Learn how to reveal iron hidden in your food
You may think of it largely in terms of lawn furniture and vitamins, but iron is everywhere. Not only is iron the fourth most common element in the earth's crust, it's also an essential part of our own blood!
Electricity and magnetism together make a circuit
Electricity and magnetism are best buddies. Magnets can be used to make electricity, and electricity can be used to magnetize objects. Essentially, everything that operates via electricity gives off its own small magnetic field, and when the object is unplugged, the magnetic field stops.
A magnet that drips: making ferrofluid
A ferrofluid is a special liquid with tiny magnetic particles floating around inside. Since these particles are attracted to each other, they must be coated with a special substance that prevents them from sticking together (so that the ferrofluid remains fluid). What makes ferrofluid so special is that in the presence of an outside magnetic field, each of the tiny particles becomes magnetized and the ferrofluid condenses into a solid.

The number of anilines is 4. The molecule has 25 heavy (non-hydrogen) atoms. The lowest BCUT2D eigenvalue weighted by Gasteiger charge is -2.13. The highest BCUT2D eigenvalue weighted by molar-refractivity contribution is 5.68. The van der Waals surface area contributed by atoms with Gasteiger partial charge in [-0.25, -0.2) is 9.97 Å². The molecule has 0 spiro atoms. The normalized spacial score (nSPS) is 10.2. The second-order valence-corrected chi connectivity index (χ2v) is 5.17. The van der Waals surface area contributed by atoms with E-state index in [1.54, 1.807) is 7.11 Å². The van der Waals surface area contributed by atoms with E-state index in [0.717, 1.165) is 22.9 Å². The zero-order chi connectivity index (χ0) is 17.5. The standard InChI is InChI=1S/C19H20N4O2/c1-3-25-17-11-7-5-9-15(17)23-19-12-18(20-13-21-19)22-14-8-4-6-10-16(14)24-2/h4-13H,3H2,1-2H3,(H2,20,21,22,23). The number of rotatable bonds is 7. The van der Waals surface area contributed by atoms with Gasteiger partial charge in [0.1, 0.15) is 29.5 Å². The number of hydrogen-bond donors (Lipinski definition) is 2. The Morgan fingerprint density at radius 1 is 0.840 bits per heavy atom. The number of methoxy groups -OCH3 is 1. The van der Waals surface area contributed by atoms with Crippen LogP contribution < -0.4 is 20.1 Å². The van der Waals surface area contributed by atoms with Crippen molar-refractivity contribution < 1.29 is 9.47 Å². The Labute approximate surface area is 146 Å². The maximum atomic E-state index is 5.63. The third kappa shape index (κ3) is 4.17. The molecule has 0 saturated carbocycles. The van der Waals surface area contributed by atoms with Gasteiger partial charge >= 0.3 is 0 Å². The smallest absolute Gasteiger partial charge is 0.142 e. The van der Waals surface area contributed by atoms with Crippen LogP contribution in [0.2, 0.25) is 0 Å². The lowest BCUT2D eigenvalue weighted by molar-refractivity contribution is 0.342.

Follow the needle: making a compass
Every magnet you'll see has a north-seeking and south-seeking pole, just like the Earth, which is basically a giant magnet. If two magnets are brought together, the north pole of one will attract the south pole of the other. This is why compasses work on the Earth.
A portrait of magnetism: drawing magnetic field lines
Magnets have two poles; the field lines spread out from the north pole and circle back around to the south pole. In this activity, you'll watch field lines materialize before your very eyes. The invisible will be made visible thanks to a handful of tiny iron filings.